A major part of the research process includes evaluating the sources of information you locate in your searches. In other words, this step includes searching for relevant information sources and deciding whether to keep and include those sources for your research or discard them in favor of newer, more reliable, higher quality sources.
In fact, the Association of College & Research Libraries (ACRL) has determined this to be a crucial stage in developing information literacy skills in their Framework for Information Literacy for Higher Education: “Learners who are developing their information literate abilities critically evaluate contributions made by others in participatory information environments.”
While other schools, universities, and libraries may present slight variations or additions, generally it is agreed upon that the basic components of evaluation criteria include the following:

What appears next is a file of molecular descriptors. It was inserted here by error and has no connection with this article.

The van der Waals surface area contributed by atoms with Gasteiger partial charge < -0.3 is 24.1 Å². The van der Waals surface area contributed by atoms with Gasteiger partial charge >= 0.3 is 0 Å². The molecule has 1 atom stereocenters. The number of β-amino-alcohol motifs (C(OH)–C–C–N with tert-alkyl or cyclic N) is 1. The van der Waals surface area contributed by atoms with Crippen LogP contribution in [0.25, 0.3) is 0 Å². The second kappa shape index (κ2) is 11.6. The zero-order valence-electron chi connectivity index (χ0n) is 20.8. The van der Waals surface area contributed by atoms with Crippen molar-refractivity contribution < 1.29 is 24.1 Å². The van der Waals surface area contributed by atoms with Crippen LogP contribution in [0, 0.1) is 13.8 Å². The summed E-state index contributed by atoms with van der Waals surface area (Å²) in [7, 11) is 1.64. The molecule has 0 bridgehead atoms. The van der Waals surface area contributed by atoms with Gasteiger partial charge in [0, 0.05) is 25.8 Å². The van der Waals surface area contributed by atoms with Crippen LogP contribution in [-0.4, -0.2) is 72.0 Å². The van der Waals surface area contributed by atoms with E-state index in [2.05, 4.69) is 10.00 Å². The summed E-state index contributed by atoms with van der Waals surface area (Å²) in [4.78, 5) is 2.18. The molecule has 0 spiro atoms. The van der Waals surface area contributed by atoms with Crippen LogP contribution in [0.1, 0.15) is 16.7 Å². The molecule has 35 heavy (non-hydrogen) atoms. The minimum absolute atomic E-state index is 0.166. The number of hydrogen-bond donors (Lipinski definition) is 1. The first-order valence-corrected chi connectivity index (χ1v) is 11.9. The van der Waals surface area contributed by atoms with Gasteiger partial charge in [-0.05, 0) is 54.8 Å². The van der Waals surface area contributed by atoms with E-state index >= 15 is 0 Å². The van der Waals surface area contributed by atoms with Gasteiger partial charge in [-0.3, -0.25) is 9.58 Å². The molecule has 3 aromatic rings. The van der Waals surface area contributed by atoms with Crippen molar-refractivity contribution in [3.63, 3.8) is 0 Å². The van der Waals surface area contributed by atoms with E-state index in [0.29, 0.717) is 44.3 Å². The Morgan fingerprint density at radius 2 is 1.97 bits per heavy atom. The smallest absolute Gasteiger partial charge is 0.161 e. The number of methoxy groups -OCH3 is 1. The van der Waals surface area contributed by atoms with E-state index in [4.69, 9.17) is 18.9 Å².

Consider the following when evaluating a source for bias:
When evaluating news sources, the media watchdog, FAIR (Fairness & Accuracy in Reporting presents questions to consider when determining if a source is being objective or biased on their How to Detect Bias In News Media page.
Be sure to determine what types of information resources are required for your research needs. Review your assignment or research criteria:
Are you required to use original/primary research articles or is it acceptable to cite secondary articles that summarize or discuss research findings? See our Primary and Secondary Resources page.
Do you need scholarly journal articles? Must those articles be from peer-reviewed journals? See our Scholarly and Peer Reviewed Journals page.
Is it acceptable to use magazine or newspaper articles? See our page on Academic and Popular Resources.
Evaluating websites is, in many ways, very similar to evaluating traditional sources of information like books, journal articles, etc. However, because anyone can create a website, you will need to be more critical in your evaluation. Additionally, there are also special considerations, such as checking the website domain.
See our Website Evaluation page for a list of questions to use for determining the quality of websites and their content. You can also view our Website Evaluation Workshop. You may access the live workshop schedule here or view the recorded workshop below.
There is a lot of information on the Internet, but how can you tell the good from the bad? This workshop presents search engine tips, basics of website evaluation, and includes practice websites for you to evaluate.